The New Era of Electronic Payments

With an increase in past-due and delinquent accounts spurred by layoffs and decreasing incomes, debt collection departments have taken on more work. According to the American Banking Association, delinquencies jumped to 2.02 percent in the first quarter of 2003 from 1.64 percent in the fourth quarter of last year (AP Online, “Credit-Card Delinquencies Unchanged in 1Q,” June 26, 2003). In early 2003, the Federal Reserve reported overall household debt had increased at a double-digit pace for the past five quarters. Additionally, the Fed said, household debt increased at a 10 percent annual rate in the first quarter of 2003, with mortgage debt increasing at a 12 percent annual clip (Associated Press, All Business, “Can – or Will – Consumers Keep Spending?” July 2, 2003).

Fueled by this ever-increasing amount of consumer and commercial debt, debt collection industry revenues have reached an all-time high (The Kaulkin Report, 5th Edition, Debt Collection: An Industry in Transition, August 2001). To stay ahead in the market, many departments are exploring innovative ways to service consumers effectively while still obtaining the necessary payments to meet their bottom-line needs.

With electronic bill-payment systems, collection departments can secure a payment over the phone or online via electronic check, credit card or debit card. While this technology is nothing new, the benefits of using more efficient electronic payment options continue to increase.

To obtain these payment services, a collection department most often turns to a service provider with expertise in creating and settling electronic payments, not only to save money, but also to ensure compliance with existing regulations.

How It Works

One commonly used process, called ACH (which is used to send payments electronically), eliminates much of the paper handling that slows the check-clearing process and increases cash flow as payments are accepted more quickly. According to the First Federal Savings Bank, ACH can save businesses as much as 62 cents per transaction (First Federal Savings Bank, Benefits of ACH Origination). Payments are collected from consumers via touch-tone telephone and state-of-the-art interactive voice response (IVR) technology. This eliminates the need for interaction with a customer service representative (CSR).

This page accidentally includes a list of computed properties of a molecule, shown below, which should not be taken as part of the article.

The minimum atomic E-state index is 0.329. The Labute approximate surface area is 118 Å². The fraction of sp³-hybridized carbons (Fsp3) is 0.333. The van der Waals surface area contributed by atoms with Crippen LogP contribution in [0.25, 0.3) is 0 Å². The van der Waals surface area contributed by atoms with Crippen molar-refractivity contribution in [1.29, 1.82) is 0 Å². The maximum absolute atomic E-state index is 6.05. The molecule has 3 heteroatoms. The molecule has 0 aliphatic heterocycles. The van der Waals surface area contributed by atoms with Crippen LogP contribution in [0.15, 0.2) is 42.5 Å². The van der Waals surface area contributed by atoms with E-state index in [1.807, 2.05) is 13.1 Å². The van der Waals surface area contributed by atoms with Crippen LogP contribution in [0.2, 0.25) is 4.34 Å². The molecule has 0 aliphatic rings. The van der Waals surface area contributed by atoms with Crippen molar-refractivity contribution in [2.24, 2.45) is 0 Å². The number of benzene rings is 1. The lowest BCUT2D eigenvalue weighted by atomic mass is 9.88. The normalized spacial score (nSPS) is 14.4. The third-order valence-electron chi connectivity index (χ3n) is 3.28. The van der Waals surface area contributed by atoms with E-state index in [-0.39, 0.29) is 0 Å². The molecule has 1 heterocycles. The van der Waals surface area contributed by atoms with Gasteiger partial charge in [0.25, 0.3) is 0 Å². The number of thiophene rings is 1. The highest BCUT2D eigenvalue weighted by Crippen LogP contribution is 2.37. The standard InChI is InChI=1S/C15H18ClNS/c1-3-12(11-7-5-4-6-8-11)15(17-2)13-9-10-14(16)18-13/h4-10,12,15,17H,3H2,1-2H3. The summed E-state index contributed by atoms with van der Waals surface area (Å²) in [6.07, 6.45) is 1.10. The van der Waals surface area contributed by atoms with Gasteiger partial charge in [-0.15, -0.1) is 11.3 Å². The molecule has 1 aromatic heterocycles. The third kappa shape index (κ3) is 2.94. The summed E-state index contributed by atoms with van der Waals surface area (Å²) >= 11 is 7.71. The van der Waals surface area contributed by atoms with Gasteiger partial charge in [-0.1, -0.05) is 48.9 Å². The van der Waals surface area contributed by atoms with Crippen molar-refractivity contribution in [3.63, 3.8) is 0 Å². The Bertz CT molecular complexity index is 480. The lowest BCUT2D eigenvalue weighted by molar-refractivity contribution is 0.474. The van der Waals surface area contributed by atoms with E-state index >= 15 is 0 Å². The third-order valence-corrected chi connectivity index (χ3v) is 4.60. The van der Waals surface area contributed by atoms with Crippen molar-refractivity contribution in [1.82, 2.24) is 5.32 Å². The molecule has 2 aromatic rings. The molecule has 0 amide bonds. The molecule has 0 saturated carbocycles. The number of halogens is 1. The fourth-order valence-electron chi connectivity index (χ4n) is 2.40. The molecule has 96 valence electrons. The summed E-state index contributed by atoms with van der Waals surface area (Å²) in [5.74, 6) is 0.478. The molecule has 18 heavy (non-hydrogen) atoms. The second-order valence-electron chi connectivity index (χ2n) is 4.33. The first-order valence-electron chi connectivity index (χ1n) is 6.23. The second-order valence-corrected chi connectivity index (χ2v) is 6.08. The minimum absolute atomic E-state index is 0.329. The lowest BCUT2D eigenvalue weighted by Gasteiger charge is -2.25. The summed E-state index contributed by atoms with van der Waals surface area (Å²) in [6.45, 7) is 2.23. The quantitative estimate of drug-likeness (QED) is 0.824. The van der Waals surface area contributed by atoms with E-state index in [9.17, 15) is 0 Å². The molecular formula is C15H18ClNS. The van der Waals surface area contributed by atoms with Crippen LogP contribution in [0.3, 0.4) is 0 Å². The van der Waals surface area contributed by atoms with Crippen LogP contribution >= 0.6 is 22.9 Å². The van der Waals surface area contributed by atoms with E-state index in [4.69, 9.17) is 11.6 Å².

However, when a payment is past due, the customer is contacted by a CSR, who utilizes the electronic payment system by requesting the customer’s checking account information over the phone. The CSR then enters that information into the system via a software-based or Web-enabled application and confirms the transaction amount. While on the telephone with the CSR, the customer verbally authorizes the transaction, either as a check draft drawn on the customer’s bank account or as an ACH transaction, depending on how the business chooses to set it up.

Lucrative Proposition

Debt collection departments can implement electronic payment systems in an economical way, largely because most consumers are willing to pay a small fee to have a payment accepted and considered on time, rather than compound an existing delinquent or overdue account.

In fact, collecting on overdue debt before a customer’s account goes delinquent can be a lucrative practice for companies. Another added bonus of electronic debt collection is time saved in handling and managing transactions. By using a technology option that creates a real-time customer payment profile, CSRs are empowered to make informed decisions about the optimum payment method while on the phone with the customer, improving the odds of actually receiving payment. For example, if the customer has a history of insufficient funds, the CSR can direct the customer to a location where he or she can pay in person with cash — thereby guaranteeing funds.

Collection departments play a large role in making a company successful, even more so during a bleak economy. That said, they must use current tools to support and expedite payment processes in order to remain competitive and provide superior customer support in the market today.


Brett Noser is Vice President, Business Development, Western Union Commercial Services. He can be reached at brett.noser@firstdatacorp.com.


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